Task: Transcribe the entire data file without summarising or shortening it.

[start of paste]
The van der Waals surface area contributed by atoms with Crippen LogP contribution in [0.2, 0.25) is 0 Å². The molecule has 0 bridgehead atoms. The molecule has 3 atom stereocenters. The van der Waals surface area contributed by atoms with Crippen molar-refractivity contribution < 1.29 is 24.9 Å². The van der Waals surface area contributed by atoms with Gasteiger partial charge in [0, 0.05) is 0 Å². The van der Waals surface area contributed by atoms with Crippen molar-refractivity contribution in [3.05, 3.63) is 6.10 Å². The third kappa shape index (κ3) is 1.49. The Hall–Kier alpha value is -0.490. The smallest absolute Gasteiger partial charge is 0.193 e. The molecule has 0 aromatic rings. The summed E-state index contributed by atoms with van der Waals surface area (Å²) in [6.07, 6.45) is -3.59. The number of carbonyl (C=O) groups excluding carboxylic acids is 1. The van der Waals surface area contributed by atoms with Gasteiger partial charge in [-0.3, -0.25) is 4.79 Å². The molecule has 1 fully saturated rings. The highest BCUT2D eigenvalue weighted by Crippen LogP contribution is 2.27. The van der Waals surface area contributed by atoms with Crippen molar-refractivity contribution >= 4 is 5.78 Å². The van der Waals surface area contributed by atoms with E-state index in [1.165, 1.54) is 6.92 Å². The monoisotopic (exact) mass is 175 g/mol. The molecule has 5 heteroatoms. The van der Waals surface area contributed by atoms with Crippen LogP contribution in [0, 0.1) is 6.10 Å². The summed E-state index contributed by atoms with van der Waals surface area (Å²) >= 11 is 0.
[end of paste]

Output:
The van der Waals surface area contributed by atoms with Crippen LogP contribution in [0.2, 0.25) is 0 Å². The molecule has 0 bridgehead atoms. The molecule has 3 atom stereocenters. The van der Waals surface area contributed by atoms with Crippen molar-refractivity contribution < 1.29 is 24.9 Å². The van der Waals surface area contributed by atoms with Gasteiger partial charge in [0, 0.05) is 0 Å². The van der Waals surface area contributed by atoms with Crippen molar-refractivity contribution in [3.05, 3.63) is 6.10 Å². The third kappa shape index (κ3) is 1.49. The Hall–Kier alpha value is -0.490. The smallest absolute Gasteiger partial charge is 0.193 e. The molecule has 0 aromatic rings. The summed E-state index contributed by atoms with van der Waals surface area (Å²) in [6.07, 6.45) is -3.59. The number of carbonyl (C=O) groups excluding carboxylic acids is 1. The van der Waals surface area contributed by atoms with Gasteiger partial charge in [-0.3, -0.25) is 4.79 Å². The molecule has 1 fully saturated rings. The highest BCUT2D eigenvalue weighted by Crippen LogP contribution is 2.27. The van der Waals surface area contributed by atoms with Crippen molar-refractivity contribution >= 4 is 5.78 Å². The van der Waals surface area contributed by atoms with E-state index in [1.165, 1.54) is 6.92 Å². The monoisotopic (exact) mass is 175 g/mol. The molecule has 5 heteroatoms. The van der Waals surface area contributed by atoms with Crippen LogP contribution in [0, 0.1) is 6.10 Å². The summed E-state index contributed by atoms with van der Waals surface area (Å²) >= 11 is 0.